Far from the ocean, a Colorado biologist works to save coral reefs
Through her cutting-edge research, Maria Cattell opens doors for conservation of all kinds.
Over a quarter of all known marine species rely on coral reefs for survival. They also help shield coastal areas from storms and boost their economies through fisheries and tourism. Yet data from NASA shows that corals are rapidly declining, largely due to man-made causes such as climate change and pollution.
With a new study by the Intergovernmental Panel on Climate Change predicting accelerated rates of global warming, our coral reefs may be in danger of disappearing altogether. Maria Cattell, Ph.D., professor of Biology at Metropolitan State University of Denver, is working in tandem with students to preserve corals using a novel approach: genetic modification.
“Coral is actually a symbiosis between an animal, which is the coral itself, and a photosynthetic algae,” Cattell explained. When we see a coral reef, what we’re seeing is the coral animal’s hard exoskeleton. “The corals themselves are clear, gelatinous-looking, tiny animals. The color comes from the algae that live in their tissues.
“One thing that has been happening in recent years is coral bleaching. When the animal experiences environmental perturbation, they eject their algae or the algae leave — we don’t know which yet — and that’s why the corals get that bleached appearance.”
If the coral can’t recruit new algae in time, it won’t survive the bleaching event. Cattell wants to help corals be better recruiters by adjusting their genome to produce more green fluorescent protein (known as GFP), which attracts the algae. Students will present on their findings at MSU Denver’s spring research symposium.
Saving coral reefs from extinction isn’t the only thing that excites Cattell. She’s also a tireless advocate for getting students in laboratories and conducting research early, while they’re still undergraduates, an experience usually reserved for graduate school. Undergraduate research, Cattell believes, is a vital aspect to student success, one she can personally attest to.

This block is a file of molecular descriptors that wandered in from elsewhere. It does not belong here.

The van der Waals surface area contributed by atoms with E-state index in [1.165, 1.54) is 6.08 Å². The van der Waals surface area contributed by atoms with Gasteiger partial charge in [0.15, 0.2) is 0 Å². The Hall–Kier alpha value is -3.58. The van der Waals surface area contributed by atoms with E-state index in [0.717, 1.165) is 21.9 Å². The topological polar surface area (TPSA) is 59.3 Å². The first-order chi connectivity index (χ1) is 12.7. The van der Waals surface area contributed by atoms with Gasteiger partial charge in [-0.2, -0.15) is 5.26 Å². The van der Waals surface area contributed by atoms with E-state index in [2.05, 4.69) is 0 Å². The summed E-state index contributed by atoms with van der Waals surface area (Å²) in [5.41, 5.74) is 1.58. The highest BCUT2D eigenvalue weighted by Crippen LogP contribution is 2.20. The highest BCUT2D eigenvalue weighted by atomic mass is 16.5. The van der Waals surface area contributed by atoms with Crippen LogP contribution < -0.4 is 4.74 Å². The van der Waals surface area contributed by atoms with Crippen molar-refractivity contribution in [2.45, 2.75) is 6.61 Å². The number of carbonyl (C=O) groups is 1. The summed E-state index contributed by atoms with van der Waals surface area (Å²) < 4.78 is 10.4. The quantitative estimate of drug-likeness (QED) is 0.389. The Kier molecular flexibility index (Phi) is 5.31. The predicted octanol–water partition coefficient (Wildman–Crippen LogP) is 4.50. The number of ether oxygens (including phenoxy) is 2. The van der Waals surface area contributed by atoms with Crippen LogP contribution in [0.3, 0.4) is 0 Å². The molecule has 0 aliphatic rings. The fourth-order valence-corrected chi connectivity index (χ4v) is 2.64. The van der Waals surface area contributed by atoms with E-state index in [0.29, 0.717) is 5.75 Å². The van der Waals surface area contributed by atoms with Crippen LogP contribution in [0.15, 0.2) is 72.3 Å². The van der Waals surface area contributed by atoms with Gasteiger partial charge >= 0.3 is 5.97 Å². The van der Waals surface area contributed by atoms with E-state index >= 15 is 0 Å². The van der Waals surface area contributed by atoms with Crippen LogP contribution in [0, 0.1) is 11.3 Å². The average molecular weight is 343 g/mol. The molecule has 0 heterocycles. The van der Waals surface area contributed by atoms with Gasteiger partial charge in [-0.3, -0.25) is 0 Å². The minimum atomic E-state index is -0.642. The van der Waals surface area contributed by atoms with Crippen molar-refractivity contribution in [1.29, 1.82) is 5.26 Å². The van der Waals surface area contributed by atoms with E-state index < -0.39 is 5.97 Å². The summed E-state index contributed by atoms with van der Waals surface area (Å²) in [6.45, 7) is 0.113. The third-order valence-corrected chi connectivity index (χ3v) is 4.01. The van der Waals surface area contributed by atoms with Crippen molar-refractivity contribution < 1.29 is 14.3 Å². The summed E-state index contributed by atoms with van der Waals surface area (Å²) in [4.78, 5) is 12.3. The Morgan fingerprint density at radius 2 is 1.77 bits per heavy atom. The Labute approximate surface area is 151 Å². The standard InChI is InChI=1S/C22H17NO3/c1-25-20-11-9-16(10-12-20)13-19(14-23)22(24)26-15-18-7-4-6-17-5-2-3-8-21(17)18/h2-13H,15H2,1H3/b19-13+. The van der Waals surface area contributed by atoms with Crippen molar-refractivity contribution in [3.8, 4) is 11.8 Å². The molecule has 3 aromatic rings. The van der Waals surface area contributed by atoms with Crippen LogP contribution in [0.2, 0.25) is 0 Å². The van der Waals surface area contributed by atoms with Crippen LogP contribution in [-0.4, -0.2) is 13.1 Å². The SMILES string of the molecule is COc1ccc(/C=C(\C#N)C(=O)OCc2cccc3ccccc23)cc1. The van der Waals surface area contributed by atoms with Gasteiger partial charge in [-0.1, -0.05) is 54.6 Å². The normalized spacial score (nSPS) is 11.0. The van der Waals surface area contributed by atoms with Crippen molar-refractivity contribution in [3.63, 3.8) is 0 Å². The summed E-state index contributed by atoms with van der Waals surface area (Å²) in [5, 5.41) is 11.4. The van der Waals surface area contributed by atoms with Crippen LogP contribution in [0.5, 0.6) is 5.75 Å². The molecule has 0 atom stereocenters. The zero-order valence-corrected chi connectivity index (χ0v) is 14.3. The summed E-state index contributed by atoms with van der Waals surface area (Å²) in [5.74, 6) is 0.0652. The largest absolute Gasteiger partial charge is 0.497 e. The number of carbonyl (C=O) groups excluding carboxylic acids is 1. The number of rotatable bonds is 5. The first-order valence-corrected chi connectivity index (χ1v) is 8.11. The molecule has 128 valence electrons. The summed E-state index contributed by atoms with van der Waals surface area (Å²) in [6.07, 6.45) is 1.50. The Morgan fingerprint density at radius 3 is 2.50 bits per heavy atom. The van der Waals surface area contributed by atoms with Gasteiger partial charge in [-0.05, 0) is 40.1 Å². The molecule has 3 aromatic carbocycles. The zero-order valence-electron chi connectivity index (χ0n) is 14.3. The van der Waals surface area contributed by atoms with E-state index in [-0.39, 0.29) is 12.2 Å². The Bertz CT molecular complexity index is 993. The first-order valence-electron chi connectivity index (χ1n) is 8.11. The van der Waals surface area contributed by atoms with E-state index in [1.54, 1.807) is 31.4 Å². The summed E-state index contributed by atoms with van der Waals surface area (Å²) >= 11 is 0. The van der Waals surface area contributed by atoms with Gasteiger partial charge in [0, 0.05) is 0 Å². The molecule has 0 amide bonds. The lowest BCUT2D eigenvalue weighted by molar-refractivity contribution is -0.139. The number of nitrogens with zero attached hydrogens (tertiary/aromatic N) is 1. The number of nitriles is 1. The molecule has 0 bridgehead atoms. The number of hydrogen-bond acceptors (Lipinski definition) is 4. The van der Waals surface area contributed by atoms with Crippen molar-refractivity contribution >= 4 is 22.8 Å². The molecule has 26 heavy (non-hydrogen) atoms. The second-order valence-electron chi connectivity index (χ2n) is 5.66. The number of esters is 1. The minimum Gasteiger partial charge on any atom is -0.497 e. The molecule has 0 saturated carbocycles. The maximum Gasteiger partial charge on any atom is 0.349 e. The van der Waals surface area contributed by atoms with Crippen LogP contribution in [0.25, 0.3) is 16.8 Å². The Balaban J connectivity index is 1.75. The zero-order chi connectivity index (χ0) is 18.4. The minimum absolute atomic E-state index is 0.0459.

As an undergraduate at the University of South Florida, she conducted hands-on ecology research, and it changed the course of her life. “My advisor said, Hey, you’re pretty good at this stuff. You want to come work with us this summer as an undergraduate researcher? And that was it. I continued with that lab through my dissertation.”
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One of Cattell’s current research assistants, Biology major Meg Green, feels similar despite the initial learning curve. “I didn’t have any prior research experience, so I was a little nervous,” Green said, “but I soon learned that undergraduate research is all about learning new skills. Dr. Cattell encouraged me to try things on my own even if I thought I’d screw it up, because she knew that’s when I would learn the most.”
Hands-on experimenting in a lab can spark a student’s interest in science in a way that lectures and readings sometimes can’t, and that’s a point Cattell is most impassioned about. Green says she was inspired by Cattell’s dedication to undergraduate research.
“After graduation,” Green said, “I hope to be accepted into a Ph.D. program for marine animal/microbial symbiosis. … It’s mainly because of this research experience that I’ve been able to build the confidence to follow my academic goals and feel like a competitive applicant to a graduate program.”
In their current research, Cattell and her students are working on sequencing the GFP gene from two species of coral, Echinopora lamellosa and Acropora millipora, and designing the gene-editing procedure they will use to manipulate the genes. They hope to test the procedure this summer.
“If we can do that with GFP, we can do it for any gene,” Cattell said. “It opens up a whole avenue for application in conservation for all kinds of animals.”